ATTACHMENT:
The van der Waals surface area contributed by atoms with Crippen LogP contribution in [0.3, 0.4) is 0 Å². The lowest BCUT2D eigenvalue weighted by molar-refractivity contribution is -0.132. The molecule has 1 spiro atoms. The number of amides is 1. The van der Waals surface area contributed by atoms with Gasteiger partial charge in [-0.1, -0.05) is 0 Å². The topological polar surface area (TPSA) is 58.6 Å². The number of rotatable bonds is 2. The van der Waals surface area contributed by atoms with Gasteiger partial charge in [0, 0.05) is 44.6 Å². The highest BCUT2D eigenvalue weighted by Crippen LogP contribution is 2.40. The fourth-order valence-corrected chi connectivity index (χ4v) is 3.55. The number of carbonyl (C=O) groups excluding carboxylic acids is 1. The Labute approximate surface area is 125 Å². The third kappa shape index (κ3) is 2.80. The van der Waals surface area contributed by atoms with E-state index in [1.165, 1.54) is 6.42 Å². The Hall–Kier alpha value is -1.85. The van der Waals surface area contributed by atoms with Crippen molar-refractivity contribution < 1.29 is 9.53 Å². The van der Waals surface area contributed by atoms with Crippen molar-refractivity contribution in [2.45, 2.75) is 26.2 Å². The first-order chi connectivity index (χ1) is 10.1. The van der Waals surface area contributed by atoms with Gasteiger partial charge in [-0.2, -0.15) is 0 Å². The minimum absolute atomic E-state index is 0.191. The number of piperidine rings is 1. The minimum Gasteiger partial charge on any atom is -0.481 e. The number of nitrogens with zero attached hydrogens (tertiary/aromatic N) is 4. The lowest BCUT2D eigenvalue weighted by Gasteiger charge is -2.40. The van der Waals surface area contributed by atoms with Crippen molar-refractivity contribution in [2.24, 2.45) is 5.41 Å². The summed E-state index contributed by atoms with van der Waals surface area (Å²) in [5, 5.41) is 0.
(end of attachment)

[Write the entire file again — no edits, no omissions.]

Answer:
The van der Waals surface area contributed by atoms with Crippen LogP contribution in [0.3, 0.4) is 0 Å². The lowest BCUT2D eigenvalue weighted by molar-refractivity contribution is -0.132. The molecule has 1 spiro atoms. The number of amides is 1. The van der Waals surface area contributed by atoms with Gasteiger partial charge in [-0.1, -0.05) is 0 Å². The topological polar surface area (TPSA) is 58.6 Å². The number of rotatable bonds is 2. The van der Waals surface area contributed by atoms with Gasteiger partial charge in [0, 0.05) is 44.6 Å². The highest BCUT2D eigenvalue weighted by Crippen LogP contribution is 2.40. The fourth-order valence-corrected chi connectivity index (χ4v) is 3.55. The number of carbonyl (C=O) groups excluding carboxylic acids is 1. The Labute approximate surface area is 125 Å². The third kappa shape index (κ3) is 2.80. The van der Waals surface area contributed by atoms with E-state index in [1.165, 1.54) is 6.42 Å². The Hall–Kier alpha value is -1.85. The van der Waals surface area contributed by atoms with Crippen molar-refractivity contribution < 1.29 is 9.53 Å². The van der Waals surface area contributed by atoms with Crippen molar-refractivity contribution in [2.45, 2.75) is 26.2 Å². The first-order chi connectivity index (χ1) is 10.1. The van der Waals surface area contributed by atoms with Gasteiger partial charge in [-0.2, -0.15) is 0 Å². The minimum absolute atomic E-state index is 0.191. The number of piperidine rings is 1. The minimum Gasteiger partial charge on any atom is -0.481 e. The number of nitrogens with zero attached hydrogens (tertiary/aromatic N) is 4. The lowest BCUT2D eigenvalue weighted by Gasteiger charge is -2.40. The van der Waals surface area contributed by atoms with Crippen molar-refractivity contribution in [2.24, 2.45) is 5.41 Å². The summed E-state index contributed by atoms with van der Waals surface area (Å²) in [5, 5.41) is 0.